Moral Economy As Political Integration? the Case of Kurds in Turkey

Friday, June 24, 2016: 2:30 PM-4:00 PM
205 Dwinelle (Dwinelle Hall)
Azer Kilic, Koc University, Istanbul, Turkey; Koc University, Istanbul, Turkey
This talk discusses the roles played by moral economy in a context where the state is being contested from below, with a case study of the Kurdish conflict in southeastern Turkey. The case presents a situation of dual sovereignty and dual economy. By dual sovereignty, I refer to the existence of two competiting claims to authority, drawing on alternative institutions and sources of legitimacy; i.e. the Turkish government and the Kurdish movement led by the guerilla organization PKK (Partiya Karkerên Kürdistan – Kurdistan Workers Party). As for dual economy, I refer to the existence of two economic systems and moral codes; i.e. the market economy across the country and the moral economy at the local level. The moral economy here can be seen as a by-product of the political struggles against the background of a history of state oppression of a minority ethnic group. Drawing on “patriotism” and “sacrifice” as sources of legitimacy, it provides bonds for intra-group solidarity and defines the rules of conduct between the Kurdish movement and the local population; hence, it serves political integration. The talk examines the emergence and socio-economic manifestations of this moral economy; the Turkish government's efforts to counterbalance it in its rivalry with the Kurdish movement, particularly by encouraging the rational pursuit of self-interest; and the re-negotiation of the moral economy between the movement and the local organized actors – business and labor – in this process. As a broader goal, the talk discusses the notion of moral economy in relation with processes of state formation and transformation, following an inspiring work by Ariel Salzman (2010). The case analysis focuses on the 2000s, a period of diffused armed clashes and negotiation for conflict resolution. It draws on archival research and a four-month field work visit in 2011 to Diyarbakir, the de facto Kurdish capital, and Ankara, the national capital, where the author carried out about 80 semi-structured interviews with past and present leaders and members of organized interest groups as well as politicians, among others.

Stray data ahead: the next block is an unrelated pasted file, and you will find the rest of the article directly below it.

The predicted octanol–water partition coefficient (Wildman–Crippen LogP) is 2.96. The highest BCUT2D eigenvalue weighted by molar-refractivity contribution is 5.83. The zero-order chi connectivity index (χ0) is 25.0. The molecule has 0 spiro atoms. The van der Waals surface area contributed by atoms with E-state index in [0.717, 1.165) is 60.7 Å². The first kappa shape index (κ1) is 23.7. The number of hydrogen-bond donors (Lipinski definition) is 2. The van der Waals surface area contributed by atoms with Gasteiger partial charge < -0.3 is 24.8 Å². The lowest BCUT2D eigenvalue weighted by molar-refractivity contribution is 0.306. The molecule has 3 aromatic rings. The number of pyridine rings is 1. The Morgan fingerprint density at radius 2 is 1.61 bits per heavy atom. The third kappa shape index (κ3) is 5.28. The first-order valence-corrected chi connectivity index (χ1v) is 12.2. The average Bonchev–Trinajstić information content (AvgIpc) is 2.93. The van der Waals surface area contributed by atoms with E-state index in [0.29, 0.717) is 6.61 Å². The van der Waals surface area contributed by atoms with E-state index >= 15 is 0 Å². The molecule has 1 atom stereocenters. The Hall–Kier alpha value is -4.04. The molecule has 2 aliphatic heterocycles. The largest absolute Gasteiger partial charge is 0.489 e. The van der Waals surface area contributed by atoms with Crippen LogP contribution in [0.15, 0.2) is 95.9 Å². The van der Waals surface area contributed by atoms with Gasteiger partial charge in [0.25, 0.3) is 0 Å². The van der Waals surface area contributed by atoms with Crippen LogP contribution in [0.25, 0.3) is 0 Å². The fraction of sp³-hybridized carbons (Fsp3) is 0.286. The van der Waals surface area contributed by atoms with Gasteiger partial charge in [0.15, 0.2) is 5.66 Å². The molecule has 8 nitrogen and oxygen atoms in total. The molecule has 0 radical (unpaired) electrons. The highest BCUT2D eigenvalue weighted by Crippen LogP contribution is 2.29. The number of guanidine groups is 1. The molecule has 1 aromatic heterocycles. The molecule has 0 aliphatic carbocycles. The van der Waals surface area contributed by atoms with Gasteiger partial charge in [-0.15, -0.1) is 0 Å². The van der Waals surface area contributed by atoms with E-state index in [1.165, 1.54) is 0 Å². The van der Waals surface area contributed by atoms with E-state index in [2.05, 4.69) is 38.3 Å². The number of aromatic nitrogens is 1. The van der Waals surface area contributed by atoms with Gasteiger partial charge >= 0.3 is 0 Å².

Salzmann, A. (2010) 'Is There a Moral Economy of State Formation? Religious Minorities and Repertoires of Regime Integration in the Middle East and Western Europe, 600–1614', Theory and Society, 39, 299-313.